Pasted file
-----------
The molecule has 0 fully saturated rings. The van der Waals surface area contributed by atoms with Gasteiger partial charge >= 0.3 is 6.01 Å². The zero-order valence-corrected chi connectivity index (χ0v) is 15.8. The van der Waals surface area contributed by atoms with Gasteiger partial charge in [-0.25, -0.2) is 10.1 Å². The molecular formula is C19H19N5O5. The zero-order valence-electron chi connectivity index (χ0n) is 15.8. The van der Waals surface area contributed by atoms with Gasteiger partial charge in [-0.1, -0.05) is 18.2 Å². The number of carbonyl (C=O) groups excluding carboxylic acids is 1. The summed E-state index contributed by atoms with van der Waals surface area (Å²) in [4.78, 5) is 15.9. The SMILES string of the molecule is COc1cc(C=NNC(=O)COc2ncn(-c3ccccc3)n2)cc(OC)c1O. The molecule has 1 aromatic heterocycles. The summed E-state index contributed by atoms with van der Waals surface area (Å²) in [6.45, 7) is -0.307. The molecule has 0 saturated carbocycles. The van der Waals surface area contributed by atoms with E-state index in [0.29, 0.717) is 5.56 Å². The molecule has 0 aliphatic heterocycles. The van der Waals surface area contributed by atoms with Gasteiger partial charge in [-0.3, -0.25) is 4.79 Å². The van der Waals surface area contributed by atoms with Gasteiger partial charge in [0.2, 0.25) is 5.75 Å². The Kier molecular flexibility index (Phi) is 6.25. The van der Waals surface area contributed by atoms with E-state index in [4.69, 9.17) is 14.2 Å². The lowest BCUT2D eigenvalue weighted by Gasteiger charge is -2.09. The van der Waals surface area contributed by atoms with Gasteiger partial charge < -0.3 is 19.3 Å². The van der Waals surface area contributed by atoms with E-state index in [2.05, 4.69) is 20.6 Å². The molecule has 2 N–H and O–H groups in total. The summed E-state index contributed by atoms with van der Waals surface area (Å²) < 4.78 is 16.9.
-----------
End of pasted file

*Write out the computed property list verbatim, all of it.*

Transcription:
The molecule has 0 fully saturated rings. The van der Waals surface area contributed by atoms with Gasteiger partial charge >= 0.3 is 6.01 Å². The zero-order valence-corrected chi connectivity index (χ0v) is 15.8. The van der Waals surface area contributed by atoms with Gasteiger partial charge in [-0.25, -0.2) is 10.1 Å². The molecular formula is C19H19N5O5. The zero-order valence-electron chi connectivity index (χ0n) is 15.8. The van der Waals surface area contributed by atoms with Gasteiger partial charge in [-0.1, -0.05) is 18.2 Å². The number of carbonyl (C=O) groups excluding carboxylic acids is 1. The summed E-state index contributed by atoms with van der Waals surface area (Å²) in [4.78, 5) is 15.9. The SMILES string of the molecule is COc1cc(C=NNC(=O)COc2ncn(-c3ccccc3)n2)cc(OC)c1O. The molecule has 1 aromatic heterocycles. The summed E-state index contributed by atoms with van der Waals surface area (Å²) in [6.45, 7) is -0.307. The molecule has 0 saturated carbocycles. The van der Waals surface area contributed by atoms with E-state index in [0.29, 0.717) is 5.56 Å². The molecule has 0 aliphatic heterocycles. The van der Waals surface area contributed by atoms with Gasteiger partial charge in [-0.3, -0.25) is 4.79 Å². The van der Waals surface area contributed by atoms with Gasteiger partial charge in [0.2, 0.25) is 5.75 Å². The Kier molecular flexibility index (Phi) is 6.25. The van der Waals surface area contributed by atoms with E-state index in [4.69, 9.17) is 14.2 Å². The lowest BCUT2D eigenvalue weighted by Gasteiger charge is -2.09. The van der Waals surface area contributed by atoms with Gasteiger partial charge < -0.3 is 19.3 Å². The van der Waals surface area contributed by atoms with E-state index in [2.05, 4.69) is 20.6 Å². The molecule has 2 N–H and O–H groups in total. The summed E-state index contributed by atoms with van der Waals surface area (Å²) < 4.78 is 16.9.